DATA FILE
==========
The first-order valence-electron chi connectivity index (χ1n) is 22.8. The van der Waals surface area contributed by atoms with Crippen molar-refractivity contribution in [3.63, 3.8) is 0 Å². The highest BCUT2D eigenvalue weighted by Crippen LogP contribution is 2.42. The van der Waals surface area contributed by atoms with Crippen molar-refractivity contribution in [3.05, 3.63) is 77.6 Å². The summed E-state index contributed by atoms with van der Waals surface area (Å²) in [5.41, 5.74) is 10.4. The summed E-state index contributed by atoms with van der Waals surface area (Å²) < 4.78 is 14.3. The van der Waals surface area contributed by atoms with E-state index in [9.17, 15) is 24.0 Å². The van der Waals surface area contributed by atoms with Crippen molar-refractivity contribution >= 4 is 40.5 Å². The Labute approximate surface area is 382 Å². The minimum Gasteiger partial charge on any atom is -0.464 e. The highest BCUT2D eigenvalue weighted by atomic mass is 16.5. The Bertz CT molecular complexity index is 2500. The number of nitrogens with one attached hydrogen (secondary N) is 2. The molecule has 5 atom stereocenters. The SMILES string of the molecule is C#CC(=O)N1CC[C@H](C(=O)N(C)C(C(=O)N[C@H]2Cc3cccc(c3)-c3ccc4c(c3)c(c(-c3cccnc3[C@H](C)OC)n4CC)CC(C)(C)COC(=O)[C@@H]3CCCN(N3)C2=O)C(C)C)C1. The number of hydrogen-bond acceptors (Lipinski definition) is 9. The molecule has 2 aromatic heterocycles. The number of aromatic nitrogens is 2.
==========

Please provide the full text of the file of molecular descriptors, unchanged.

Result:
The first-order valence-electron chi connectivity index (χ1n) is 22.8. The van der Waals surface area contributed by atoms with Crippen molar-refractivity contribution in [3.63, 3.8) is 0 Å². The highest BCUT2D eigenvalue weighted by Crippen LogP contribution is 2.42. The van der Waals surface area contributed by atoms with Crippen molar-refractivity contribution in [3.05, 3.63) is 77.6 Å². The summed E-state index contributed by atoms with van der Waals surface area (Å²) in [5.41, 5.74) is 10.4. The summed E-state index contributed by atoms with van der Waals surface area (Å²) < 4.78 is 14.3. The van der Waals surface area contributed by atoms with E-state index in [9.17, 15) is 24.0 Å². The van der Waals surface area contributed by atoms with Crippen molar-refractivity contribution >= 4 is 40.5 Å². The Labute approximate surface area is 382 Å². The minimum Gasteiger partial charge on any atom is -0.464 e. The highest BCUT2D eigenvalue weighted by atomic mass is 16.5. The Bertz CT molecular complexity index is 2500. The number of nitrogens with one attached hydrogen (secondary N) is 2. The molecule has 5 atom stereocenters. The SMILES string of the molecule is C#CC(=O)N1CC[C@H](C(=O)N(C)C(C(=O)N[C@H]2Cc3cccc(c3)-c3ccc4c(c3)c(c(-c3cccnc3[C@H](C)OC)n4CC)CC(C)(C)COC(=O)[C@@H]3CCCN(N3)C2=O)C(C)C)C1. The number of hydrogen-bond acceptors (Lipinski definition) is 9. The molecule has 2 aromatic heterocycles. The number of aromatic nitrogens is 2.